- @austinchiangmd: Austin Chiang is a gastroenterologist, Assistant Professor of Medicine, Director of an Endoscopic Bariatric Program and the Chief Medical Social Media Officer at Jefferson Health. Dr. Chiang is very passionate about the impact social media has on public health and how healthcare professionals can use it to present accurate information to the public.
- @andreapaulmd: Andrea Paul, MD is the co-founder of BoardVitals and posts about business, digital health, startups, healthcare, social media tips for medical professionals, and marketing and media tips for med students, healthcare professionals and doctors.
- @dr.audreyxsue: Dr. Audrey Cruz is an electrical engineer turned doctor. Her posts mainly consist of stories related to her medical career journey, inspirational content, and lifestyle tips. In addition to being an internal medicine physician, Dr. Cruz is also a wellness advisor for PopSugar and Samsung Mobile, as well as the Co-Founder of MedCon, a meetup event for medical influencers and content creators.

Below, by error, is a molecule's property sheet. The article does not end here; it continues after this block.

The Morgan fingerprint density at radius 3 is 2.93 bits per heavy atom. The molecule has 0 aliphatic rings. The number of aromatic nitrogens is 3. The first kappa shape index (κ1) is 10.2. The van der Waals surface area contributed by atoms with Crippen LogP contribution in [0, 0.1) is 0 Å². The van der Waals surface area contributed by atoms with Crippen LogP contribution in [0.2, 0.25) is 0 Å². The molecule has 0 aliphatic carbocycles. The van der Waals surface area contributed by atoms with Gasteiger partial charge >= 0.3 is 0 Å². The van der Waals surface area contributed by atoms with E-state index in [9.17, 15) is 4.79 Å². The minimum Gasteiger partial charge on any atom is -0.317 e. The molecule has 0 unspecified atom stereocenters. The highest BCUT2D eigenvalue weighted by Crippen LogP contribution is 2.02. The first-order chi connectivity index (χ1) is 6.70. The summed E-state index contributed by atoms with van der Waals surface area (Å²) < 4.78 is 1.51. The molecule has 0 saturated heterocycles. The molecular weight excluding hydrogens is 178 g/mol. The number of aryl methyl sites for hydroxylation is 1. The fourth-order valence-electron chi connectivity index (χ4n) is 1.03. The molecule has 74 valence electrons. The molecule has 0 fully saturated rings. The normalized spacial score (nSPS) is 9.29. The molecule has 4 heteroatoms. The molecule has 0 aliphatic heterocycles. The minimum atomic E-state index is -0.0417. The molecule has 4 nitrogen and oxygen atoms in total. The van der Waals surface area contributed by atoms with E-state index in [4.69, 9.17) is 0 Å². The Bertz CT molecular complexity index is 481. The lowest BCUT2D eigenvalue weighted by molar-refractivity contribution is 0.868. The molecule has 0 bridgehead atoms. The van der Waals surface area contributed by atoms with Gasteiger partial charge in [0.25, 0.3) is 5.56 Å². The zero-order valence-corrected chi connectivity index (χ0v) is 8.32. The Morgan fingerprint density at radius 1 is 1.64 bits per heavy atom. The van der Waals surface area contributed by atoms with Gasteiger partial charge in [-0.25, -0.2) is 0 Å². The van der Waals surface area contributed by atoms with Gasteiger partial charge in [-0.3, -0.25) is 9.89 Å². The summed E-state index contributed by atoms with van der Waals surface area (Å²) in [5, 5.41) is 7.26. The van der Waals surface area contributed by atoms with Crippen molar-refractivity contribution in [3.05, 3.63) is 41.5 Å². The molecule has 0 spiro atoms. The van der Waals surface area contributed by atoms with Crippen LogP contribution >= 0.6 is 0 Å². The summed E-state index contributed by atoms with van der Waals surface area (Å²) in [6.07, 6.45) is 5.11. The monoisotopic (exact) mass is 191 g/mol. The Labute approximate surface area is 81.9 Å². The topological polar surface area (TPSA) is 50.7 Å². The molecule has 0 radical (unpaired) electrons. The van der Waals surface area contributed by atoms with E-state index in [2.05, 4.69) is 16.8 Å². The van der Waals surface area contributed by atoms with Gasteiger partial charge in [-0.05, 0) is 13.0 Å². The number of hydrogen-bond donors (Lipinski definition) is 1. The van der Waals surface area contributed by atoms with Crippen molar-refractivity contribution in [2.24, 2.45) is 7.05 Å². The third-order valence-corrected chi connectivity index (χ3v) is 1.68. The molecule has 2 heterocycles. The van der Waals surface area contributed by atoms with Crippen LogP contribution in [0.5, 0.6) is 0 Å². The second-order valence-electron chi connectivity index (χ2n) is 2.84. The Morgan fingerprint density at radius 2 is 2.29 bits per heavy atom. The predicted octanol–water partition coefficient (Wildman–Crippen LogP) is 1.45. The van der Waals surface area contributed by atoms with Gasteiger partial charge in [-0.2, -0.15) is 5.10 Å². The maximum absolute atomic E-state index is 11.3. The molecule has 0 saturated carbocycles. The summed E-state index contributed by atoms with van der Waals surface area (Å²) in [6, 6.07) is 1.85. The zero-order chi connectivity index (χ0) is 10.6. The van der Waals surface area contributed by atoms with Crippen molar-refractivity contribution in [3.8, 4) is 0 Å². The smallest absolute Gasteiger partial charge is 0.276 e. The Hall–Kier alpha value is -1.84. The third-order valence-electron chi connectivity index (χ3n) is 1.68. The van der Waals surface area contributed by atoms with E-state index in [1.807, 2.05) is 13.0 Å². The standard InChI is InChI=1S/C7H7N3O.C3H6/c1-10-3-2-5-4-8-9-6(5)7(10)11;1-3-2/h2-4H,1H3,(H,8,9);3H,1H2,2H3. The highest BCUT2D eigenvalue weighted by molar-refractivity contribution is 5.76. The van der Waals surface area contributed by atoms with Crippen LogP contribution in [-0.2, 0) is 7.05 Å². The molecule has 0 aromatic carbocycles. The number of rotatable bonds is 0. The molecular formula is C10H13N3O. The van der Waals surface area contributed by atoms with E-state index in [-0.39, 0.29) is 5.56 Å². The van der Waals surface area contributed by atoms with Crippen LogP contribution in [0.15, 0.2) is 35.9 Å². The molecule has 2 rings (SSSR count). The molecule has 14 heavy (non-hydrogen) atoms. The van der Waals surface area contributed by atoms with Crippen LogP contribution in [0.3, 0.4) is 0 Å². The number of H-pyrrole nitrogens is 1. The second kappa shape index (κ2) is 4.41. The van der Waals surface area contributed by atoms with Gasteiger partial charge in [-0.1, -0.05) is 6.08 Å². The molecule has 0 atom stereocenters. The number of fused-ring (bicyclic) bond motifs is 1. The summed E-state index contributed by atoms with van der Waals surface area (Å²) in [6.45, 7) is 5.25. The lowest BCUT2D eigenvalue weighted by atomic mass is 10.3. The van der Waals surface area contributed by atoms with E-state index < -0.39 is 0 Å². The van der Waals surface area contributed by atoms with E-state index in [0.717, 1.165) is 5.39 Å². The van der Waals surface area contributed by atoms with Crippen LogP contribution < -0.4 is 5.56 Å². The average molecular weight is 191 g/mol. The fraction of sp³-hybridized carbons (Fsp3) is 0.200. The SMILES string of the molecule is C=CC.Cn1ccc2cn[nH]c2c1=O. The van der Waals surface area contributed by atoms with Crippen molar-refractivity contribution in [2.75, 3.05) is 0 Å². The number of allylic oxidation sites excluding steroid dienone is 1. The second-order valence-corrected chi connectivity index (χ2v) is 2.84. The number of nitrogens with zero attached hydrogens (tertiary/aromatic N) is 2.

Beware of Your Own Accounts
There is one very important caveat to social media activity: Beware that admission committees may be following your social media accounts. Studentdoctor.net is warning pre-med and medical students that universities and colleges consider reviewing prospective students’ social media accounts as part of the admissions process. They will review:
- Any others
If they find unprofessional information on your sites, it could endanger your application.
Remember, your social media accounts are not private and they provide anyone reviewing them a strikingly honest look at you. If you are applying to medical school, think about your social media accounts, review them and scrub them. Consider them your face in the application process and as we all know, you want to put your best face forward.
Don’t forget to consider your social media names and handles. A Twitter handle like “@Drunkenmedstudent” isn’t going to give the admissions committee the impression you want.
It’s a complicated social media world out there. Use it to your benefit and enjoyment, but make sure your own accounts aren’t defeating you when you least know it.